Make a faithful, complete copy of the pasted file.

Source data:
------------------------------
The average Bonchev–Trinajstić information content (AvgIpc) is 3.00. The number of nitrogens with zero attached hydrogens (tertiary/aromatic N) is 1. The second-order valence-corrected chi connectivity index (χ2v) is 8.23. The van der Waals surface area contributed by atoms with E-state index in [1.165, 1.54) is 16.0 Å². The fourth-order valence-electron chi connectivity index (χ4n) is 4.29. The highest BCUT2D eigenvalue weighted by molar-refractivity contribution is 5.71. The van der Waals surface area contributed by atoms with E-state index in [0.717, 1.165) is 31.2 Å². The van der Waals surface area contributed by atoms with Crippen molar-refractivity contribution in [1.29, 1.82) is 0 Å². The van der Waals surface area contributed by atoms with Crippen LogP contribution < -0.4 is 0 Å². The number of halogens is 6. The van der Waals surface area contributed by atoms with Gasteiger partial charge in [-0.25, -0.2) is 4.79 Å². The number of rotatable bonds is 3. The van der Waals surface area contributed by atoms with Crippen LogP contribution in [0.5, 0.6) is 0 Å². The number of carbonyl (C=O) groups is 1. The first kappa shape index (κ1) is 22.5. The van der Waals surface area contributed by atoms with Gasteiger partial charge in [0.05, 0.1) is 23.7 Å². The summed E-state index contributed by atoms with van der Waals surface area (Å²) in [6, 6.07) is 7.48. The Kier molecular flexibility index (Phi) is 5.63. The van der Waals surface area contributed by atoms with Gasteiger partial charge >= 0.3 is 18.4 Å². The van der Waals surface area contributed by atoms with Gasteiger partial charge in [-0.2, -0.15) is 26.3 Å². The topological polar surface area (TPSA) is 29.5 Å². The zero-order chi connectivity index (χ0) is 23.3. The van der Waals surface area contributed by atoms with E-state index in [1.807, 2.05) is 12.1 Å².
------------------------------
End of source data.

The average Bonchev–Trinajstić information content (AvgIpc) is 3.00. The number of nitrogens with zero attached hydrogens (tertiary/aromatic N) is 1. The second-order valence-corrected chi connectivity index (χ2v) is 8.23. The van der Waals surface area contributed by atoms with E-state index in [1.165, 1.54) is 16.0 Å². The fourth-order valence-electron chi connectivity index (χ4n) is 4.29. The highest BCUT2D eigenvalue weighted by molar-refractivity contribution is 5.71. The van der Waals surface area contributed by atoms with E-state index in [0.717, 1.165) is 31.2 Å². The van der Waals surface area contributed by atoms with Crippen molar-refractivity contribution in [1.29, 1.82) is 0 Å². The van der Waals surface area contributed by atoms with Crippen LogP contribution < -0.4 is 0 Å². The number of halogens is 6. The van der Waals surface area contributed by atoms with Gasteiger partial charge in [-0.25, -0.2) is 4.79 Å². The number of rotatable bonds is 3. The van der Waals surface area contributed by atoms with Crippen LogP contribution in [0.5, 0.6) is 0 Å². The number of carbonyl (C=O) groups is 1. The first kappa shape index (κ1) is 22.5. The van der Waals surface area contributed by atoms with Gasteiger partial charge in [0.05, 0.1) is 23.7 Å². The summed E-state index contributed by atoms with van der Waals surface area (Å²) in [6, 6.07) is 7.48. The Kier molecular flexibility index (Phi) is 5.63. The van der Waals surface area contributed by atoms with Gasteiger partial charge >= 0.3 is 18.4 Å². The van der Waals surface area contributed by atoms with Gasteiger partial charge in [-0.2, -0.15) is 26.3 Å². The topological polar surface area (TPSA) is 29.5 Å². The zero-order chi connectivity index (χ0) is 23.3. The van der Waals surface area contributed by atoms with E-state index in [1.807, 2.05) is 12.1 Å².